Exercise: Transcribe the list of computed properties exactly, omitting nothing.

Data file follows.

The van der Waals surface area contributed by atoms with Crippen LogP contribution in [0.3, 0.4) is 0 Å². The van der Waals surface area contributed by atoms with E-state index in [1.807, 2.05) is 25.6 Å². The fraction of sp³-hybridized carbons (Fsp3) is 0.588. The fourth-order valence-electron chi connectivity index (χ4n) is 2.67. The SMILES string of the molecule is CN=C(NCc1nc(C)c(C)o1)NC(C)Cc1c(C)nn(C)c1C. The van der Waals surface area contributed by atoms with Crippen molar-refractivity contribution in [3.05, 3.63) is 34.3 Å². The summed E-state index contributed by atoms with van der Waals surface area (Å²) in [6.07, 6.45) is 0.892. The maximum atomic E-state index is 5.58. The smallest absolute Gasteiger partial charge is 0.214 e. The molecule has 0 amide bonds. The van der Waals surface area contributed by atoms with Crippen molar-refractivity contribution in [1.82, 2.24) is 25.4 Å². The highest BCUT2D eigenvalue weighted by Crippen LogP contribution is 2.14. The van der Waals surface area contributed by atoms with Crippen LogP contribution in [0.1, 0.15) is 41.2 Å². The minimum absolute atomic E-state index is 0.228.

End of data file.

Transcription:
The van der Waals surface area contributed by atoms with Crippen LogP contribution in [0.3, 0.4) is 0 Å². The van der Waals surface area contributed by atoms with E-state index in [1.807, 2.05) is 25.6 Å². The fraction of sp³-hybridized carbons (Fsp3) is 0.588. The fourth-order valence-electron chi connectivity index (χ4n) is 2.67. The SMILES string of the molecule is CN=C(NCc1nc(C)c(C)o1)NC(C)Cc1c(C)nn(C)c1C. The van der Waals surface area contributed by atoms with Crippen molar-refractivity contribution in [3.05, 3.63) is 34.3 Å². The summed E-state index contributed by atoms with van der Waals surface area (Å²) in [6.07, 6.45) is 0.892. The maximum atomic E-state index is 5.58. The smallest absolute Gasteiger partial charge is 0.214 e. The molecule has 0 amide bonds. The van der Waals surface area contributed by atoms with Crippen molar-refractivity contribution in [1.82, 2.24) is 25.4 Å². The highest BCUT2D eigenvalue weighted by Crippen LogP contribution is 2.14. The van der Waals surface area contributed by atoms with Crippen LogP contribution in [0.1, 0.15) is 41.2 Å². The minimum absolute atomic E-state index is 0.228.